“It is a huge achievement and a beautiful thing,” says Hasan. His own group also have grand plans for a renewed effort in space exploration. They have proposed a space facility on Indonesian Sumatra near the equator, to HH Shaikh Mohammed Rashid Al Maktoum, UAE Prime Minister and Vice-President, and Ruler of Dubai, and hope to collaborate with the Indonesian government.
“We could do a great job, and a space facility could develop new technology that would raise the region’s profile in the international community. We would collaborate with NASA, ASA, the Japanese, the Russians, the Chinese, everyone to create something international that could help the entire world,” enthuses Hasan. This international collaboration is already happening; this month’s satellite launch took place with the aid of a Russian-made rocket.
A fellow founding member, Yousif Marhoon looks forward to the day when the group is recognised by Dubai’s government, realising a dream he has had since childhood.
“I always dreamt of running an observatory and being able to contribute to society in a positive way through spreading science to the next generation.” A manager of assets strategy and policy at the RTA, he recognises the potential to change lives that astronomy has, both at an individual level and a wider one for the world, “We really feel that we achieve something valuable with the group, which makes you feel like a productive individual in society.”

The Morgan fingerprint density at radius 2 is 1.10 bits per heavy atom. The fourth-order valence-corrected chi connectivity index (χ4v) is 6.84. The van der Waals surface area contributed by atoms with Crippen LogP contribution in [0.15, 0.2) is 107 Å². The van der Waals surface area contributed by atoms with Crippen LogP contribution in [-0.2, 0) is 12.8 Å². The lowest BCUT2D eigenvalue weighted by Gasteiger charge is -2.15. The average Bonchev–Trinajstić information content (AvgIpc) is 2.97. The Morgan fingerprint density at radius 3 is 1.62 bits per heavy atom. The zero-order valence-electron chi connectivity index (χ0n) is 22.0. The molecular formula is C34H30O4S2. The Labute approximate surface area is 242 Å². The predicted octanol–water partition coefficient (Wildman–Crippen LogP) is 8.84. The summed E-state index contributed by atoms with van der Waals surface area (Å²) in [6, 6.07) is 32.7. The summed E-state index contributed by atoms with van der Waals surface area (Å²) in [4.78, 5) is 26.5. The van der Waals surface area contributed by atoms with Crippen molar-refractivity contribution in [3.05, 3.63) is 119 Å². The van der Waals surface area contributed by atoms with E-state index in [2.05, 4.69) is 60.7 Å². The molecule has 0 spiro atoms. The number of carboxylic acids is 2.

It may seem like a diverting folly to launch a renewed interest in the possibilities of space when we have so many pressing problems on the ground, but our biggest leaps in understanding the world around us have come from our interest in a galaxy, far, far away.
“I believe all the answers we’re looking for are right there above us, be it the beginning of the universe or the mystery of dark matter, or even our very own existence. If only humans would spend a little more time looking at the sky, we’d find them,” says Vidya Gopalakrishnan.
Her interest also stems from a childhood film, the 1984 classic, ET. “Satellite monitoring of the Earth maintains a vigil on ice caps and forests, as well as tracking climatic conditions,” adds Lee. “Solving environmental problems on a global scale would be incredibly difficult without astronomy.”